Causes and Remedies
¶7. (SBU) Maxwell told us the headline messages about social protection in the short run and agricultural investment in the long run were clear to the participants, but everything else about causes and remedies was contested. Paul Collier, Oxford University, argued that the main cause was growth in China, which no one wants to reduce. He also pointed to “follies” that he wanted to undo, specifically U.S. biofuels subsidies, and the EU refusal to accept genetically modified crops. Collier wanted to see large-scale farming in Africa along the lines of the Brazilian model. (For details, see Collier’s April 15 article in the Times: Food Shortages: Think Big. http://www.timesonline.co.uk) On April 24, Malcolm Bruce, MP and chairman of Parliament’s International Development Committee (IDC), speaking at an IDC evidence session dismissed Collier’s suggestion that African countries adopt the Brazilian model as a “professorial point of view, not a politician’s.”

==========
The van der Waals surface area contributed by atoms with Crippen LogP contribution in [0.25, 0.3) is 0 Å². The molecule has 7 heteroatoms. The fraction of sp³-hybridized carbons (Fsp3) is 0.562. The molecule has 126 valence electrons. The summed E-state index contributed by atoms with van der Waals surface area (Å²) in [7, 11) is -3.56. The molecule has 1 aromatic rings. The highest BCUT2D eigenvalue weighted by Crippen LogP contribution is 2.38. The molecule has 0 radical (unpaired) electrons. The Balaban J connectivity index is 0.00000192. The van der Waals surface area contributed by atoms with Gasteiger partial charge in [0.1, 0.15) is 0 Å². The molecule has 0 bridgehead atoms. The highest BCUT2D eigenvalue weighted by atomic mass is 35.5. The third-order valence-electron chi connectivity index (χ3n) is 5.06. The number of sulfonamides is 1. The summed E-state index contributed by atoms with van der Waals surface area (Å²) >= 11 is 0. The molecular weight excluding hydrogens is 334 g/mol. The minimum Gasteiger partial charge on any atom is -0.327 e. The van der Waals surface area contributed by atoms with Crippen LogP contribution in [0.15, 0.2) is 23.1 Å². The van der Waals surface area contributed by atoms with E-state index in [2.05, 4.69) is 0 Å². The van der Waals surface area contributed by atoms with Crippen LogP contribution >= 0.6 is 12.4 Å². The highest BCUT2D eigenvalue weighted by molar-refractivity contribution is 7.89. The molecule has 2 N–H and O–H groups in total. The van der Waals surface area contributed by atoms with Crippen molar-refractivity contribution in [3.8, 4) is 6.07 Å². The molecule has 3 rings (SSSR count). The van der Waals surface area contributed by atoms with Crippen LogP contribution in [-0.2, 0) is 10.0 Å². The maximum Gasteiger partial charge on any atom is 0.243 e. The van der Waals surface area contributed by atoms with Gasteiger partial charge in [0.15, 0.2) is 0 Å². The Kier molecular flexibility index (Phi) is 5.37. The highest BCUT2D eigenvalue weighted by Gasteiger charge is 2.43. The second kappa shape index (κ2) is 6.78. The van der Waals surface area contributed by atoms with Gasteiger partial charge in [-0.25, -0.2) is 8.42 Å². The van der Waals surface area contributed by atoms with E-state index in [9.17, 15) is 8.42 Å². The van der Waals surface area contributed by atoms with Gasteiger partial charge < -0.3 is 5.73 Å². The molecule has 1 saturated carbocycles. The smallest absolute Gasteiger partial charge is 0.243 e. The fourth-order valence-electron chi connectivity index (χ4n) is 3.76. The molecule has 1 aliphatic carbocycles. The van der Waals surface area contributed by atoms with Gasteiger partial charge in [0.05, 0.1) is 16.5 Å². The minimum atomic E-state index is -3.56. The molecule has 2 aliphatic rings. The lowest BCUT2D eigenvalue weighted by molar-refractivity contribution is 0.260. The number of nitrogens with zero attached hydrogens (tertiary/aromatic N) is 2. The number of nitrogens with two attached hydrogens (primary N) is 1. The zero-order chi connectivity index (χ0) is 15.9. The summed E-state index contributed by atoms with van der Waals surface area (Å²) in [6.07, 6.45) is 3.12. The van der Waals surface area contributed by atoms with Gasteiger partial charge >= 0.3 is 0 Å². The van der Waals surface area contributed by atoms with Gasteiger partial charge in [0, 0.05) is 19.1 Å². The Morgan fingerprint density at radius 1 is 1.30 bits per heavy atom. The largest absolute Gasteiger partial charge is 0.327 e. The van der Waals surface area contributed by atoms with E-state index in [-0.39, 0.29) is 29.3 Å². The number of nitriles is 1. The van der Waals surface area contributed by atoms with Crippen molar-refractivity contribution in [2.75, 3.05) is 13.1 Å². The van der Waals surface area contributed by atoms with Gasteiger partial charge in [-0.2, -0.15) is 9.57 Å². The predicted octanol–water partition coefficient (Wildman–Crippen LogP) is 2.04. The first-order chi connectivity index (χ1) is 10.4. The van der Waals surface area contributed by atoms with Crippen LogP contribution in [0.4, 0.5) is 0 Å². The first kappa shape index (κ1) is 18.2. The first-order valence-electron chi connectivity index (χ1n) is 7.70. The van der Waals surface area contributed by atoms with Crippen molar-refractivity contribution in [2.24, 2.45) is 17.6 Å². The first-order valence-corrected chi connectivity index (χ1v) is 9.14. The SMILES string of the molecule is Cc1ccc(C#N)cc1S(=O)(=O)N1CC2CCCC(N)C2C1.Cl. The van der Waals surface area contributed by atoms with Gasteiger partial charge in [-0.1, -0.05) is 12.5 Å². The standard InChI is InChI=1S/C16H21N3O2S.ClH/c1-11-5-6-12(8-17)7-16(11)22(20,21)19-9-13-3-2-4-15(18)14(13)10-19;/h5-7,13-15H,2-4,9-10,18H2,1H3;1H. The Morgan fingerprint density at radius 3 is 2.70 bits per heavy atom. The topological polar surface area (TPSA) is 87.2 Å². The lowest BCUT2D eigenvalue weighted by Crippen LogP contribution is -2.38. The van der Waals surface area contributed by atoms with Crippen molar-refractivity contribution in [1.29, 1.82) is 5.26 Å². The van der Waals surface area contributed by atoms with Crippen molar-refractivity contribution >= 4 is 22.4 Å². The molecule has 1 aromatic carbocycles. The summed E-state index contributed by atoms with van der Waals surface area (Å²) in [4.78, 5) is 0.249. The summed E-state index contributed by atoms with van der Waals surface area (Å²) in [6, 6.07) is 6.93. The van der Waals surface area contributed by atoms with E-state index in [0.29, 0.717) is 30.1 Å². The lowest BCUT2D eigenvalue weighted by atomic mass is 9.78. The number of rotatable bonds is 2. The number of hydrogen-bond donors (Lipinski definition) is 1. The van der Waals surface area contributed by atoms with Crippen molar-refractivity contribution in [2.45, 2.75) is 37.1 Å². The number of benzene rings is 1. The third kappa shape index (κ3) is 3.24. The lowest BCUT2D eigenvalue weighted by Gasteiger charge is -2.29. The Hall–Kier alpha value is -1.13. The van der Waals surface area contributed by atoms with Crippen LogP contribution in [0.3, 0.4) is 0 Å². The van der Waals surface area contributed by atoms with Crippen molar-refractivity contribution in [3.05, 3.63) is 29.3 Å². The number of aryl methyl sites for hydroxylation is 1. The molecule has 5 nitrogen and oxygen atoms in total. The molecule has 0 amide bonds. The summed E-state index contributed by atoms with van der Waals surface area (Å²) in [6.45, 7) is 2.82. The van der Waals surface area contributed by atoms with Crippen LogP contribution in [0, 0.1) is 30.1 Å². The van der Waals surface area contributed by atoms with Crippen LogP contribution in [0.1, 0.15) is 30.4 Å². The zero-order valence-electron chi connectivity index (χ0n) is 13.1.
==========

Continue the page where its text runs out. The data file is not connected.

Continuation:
We hope that people on the left side of the spectrum will stop smearing WikiLeaks and really explored the cables. They are filled with revelations of the sort we’ve featured here.
Come on guys, let’s all start digging.